While your brokerage will send you a tax form that records your gains and losses, you’re on the hook for properly reporting them to the IRS. And it’s easy to forget to report them for accounts that you check infrequently.

Finally, don’t assume that you can skip reporting a capital gain because the broker’s year-end tax report was delivered late. If you file your taxes too early and don’t report the gain, you’ll have to file an amended return and explain to the IRS what happened.

[READ: How long does it take to get your tax refund?]

4. Misfiled employer stock options

The tax issues surrounding employer stock options can be tricky, to say the least. In many cases, employees are reporting little to no gains on them, so they may think they don’t need to report it. In fact, it’s common for the taxpayer to not report the sale, but that’s a big no-no.

Here’s what often happens: an employee may be granted options as a perk. When employees want to exercise those options, they put up the money and buy the stock at the agreed-upon price. Many times, employees will simply turn around and sell the stock. However, they often fail to report the exercise price of the options, which is the correct cost basis for figuring the taxable gain.

“This common options strategy still requires reporting of a sale on a tax return even though there is little to no gain or loss,” says Bronnenkant. “Although this is a fixable problem by ultimately reporting the correct cost basis, the IRS may initially assume that all of the sale proceeds are short-term gains even though they may not actually be taxable at all.”

If you don’t report the cost basis, the IRS just assumes that the basis is $0 and so the stock’s sale proceeds are fully taxable, maybe even at a higher short-term rate. The IRS may think you owe thousands or even tens of thousands more in taxes and wonder why you haven’t paid up.

5. Filing late

The IRS wants to be paid, and it wants to be paid on time. That can be difficult for investors sometimes, especially when some investments may be especially complicated or year-end statements may arrive very late in the tax season. In fact, it’s not uncommon for some companies to report tax information into April or even beyond the April 15th tax deadline.

While an investor’s tax returns may be more complicated than the average return, the IRS still wants a timely filing. And by obliging them, you’ll stay off their radar and attract less attention.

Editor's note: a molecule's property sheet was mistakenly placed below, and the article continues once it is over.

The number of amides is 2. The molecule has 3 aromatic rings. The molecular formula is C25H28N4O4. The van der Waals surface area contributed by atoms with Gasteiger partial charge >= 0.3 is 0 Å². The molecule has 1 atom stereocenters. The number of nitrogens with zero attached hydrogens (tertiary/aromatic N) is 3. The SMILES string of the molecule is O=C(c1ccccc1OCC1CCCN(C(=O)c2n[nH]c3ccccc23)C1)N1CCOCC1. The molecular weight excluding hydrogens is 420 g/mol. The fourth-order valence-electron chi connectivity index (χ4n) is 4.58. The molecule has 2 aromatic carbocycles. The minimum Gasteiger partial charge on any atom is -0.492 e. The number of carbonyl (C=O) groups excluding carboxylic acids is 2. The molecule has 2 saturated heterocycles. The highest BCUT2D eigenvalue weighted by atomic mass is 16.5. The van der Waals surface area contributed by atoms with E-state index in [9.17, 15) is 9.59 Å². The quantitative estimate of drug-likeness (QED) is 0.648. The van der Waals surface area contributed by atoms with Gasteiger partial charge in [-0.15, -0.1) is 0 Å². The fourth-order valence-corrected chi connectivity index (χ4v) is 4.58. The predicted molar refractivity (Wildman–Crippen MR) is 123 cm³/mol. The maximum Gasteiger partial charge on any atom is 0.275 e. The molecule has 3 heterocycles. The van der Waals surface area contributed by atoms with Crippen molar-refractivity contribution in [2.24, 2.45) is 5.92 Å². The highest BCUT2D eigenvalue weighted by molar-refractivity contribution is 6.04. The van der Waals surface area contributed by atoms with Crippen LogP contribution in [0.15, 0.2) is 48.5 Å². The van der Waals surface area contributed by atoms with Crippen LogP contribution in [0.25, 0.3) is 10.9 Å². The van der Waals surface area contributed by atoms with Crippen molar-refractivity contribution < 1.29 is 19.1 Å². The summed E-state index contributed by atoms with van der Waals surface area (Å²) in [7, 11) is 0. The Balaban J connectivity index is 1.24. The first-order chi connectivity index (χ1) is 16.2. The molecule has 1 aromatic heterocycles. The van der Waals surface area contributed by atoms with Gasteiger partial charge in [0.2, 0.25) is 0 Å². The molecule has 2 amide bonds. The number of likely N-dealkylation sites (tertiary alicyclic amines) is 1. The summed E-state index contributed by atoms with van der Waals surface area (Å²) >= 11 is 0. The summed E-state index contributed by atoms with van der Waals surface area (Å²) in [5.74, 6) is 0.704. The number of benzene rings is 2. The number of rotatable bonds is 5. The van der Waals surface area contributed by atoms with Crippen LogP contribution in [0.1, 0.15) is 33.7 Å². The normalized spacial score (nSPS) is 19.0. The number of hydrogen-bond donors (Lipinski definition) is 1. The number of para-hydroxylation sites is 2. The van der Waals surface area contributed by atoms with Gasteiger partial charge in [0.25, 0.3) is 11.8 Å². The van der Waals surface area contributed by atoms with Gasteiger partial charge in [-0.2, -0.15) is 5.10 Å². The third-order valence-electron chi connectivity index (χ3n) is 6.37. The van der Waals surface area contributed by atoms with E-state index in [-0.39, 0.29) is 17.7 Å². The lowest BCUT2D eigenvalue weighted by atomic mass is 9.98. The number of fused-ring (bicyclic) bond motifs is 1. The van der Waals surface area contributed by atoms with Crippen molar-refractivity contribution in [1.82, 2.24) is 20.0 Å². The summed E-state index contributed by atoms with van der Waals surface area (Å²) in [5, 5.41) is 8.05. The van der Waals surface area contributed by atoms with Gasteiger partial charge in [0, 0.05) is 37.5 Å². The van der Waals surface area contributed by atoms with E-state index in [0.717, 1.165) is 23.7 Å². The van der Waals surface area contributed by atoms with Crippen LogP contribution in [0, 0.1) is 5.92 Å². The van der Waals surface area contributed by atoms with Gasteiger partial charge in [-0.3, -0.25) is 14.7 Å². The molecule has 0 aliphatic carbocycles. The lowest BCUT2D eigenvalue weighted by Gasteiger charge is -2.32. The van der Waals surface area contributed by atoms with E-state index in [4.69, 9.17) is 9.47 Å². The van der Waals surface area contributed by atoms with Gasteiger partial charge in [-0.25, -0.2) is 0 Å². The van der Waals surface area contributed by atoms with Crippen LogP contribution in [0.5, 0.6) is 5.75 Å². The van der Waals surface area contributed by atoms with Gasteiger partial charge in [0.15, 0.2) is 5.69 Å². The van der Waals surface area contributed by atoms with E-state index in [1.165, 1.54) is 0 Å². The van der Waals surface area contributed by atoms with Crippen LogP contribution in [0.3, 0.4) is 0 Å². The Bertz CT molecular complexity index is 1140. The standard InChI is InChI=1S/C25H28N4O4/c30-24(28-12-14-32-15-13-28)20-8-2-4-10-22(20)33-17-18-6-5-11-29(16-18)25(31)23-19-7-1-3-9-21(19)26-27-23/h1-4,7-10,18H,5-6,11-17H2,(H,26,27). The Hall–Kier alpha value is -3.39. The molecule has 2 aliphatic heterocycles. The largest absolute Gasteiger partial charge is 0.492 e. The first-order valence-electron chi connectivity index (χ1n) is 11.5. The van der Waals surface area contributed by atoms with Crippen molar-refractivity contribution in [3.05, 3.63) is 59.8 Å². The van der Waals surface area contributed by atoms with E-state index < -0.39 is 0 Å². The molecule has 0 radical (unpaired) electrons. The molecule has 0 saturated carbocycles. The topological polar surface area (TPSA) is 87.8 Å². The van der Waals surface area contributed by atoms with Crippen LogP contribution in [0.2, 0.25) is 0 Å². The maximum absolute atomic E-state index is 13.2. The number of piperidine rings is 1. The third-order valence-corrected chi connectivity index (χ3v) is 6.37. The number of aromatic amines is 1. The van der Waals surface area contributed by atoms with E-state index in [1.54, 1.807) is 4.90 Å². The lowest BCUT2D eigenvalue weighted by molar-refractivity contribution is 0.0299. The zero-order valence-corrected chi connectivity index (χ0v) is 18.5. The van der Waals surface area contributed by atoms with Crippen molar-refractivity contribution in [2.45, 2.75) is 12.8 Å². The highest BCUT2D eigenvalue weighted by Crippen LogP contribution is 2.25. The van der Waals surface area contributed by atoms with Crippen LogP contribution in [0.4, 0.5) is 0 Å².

What can investors do if contacted by the IRS?

If the IRS contacts you, the first thing you can do is stay cool. “Keep in mind that just because you are subject to audit, it doesn’t mean your return is incorrect,” says Gorman.

Besides conscientiously filing their return and including all their income, investors have other steps that they can take to avoid the taxman calling.

“Simple things can keep you from an audit, including paying taxes on time, filing on time and acting immediately on an IRS notice,” says Paul T. Joseph, president of Joseph & Joseph Tax and Payroll.

“The IRS seems to focus on items that seem contradictory on the surface,” says Madison. But being merely contradictory is not a reason to avoid claiming a legitimate deduction.

Madison suggests that taxpayers with unusual circumstances could “include a letter of explanation with the return. It’s not bullet-proof audit protection, of course, but it will begin the documentation process that may head off an audit before it even begins.”

For those investing in real estate, keep track of all your rental expenses and deductions, advises Bronnenkant.

And finally just because you have a large deduction doesn’t mean you shouldn’t claim it, even if you think it looks a little unusual. “You need to be able to back up the numbers you have put forth to the IRS,” says Gorman. “Substantiation is key to winning an audit.”

That can be trickier for real estate than for publicly traded stocks. While losses for stocks will be included on a broker’s tax statement, that may not always be the case for real estate expenses. You’ll likely need to hang on to receipts from a variety of stores or independent contractors.

Bottom line

Any deduction or new source of income creates another potential point of interest for the IRS. So in addition to the usual sources of concern such as common deductions and missing income, investors should also concern themselves with conscientiously noting income from their stocks, bonds and real estate, among other kinds of investments. But like all taxpayers, they’ll also want to do the little things that keep the IRS from suspecting something is amiss.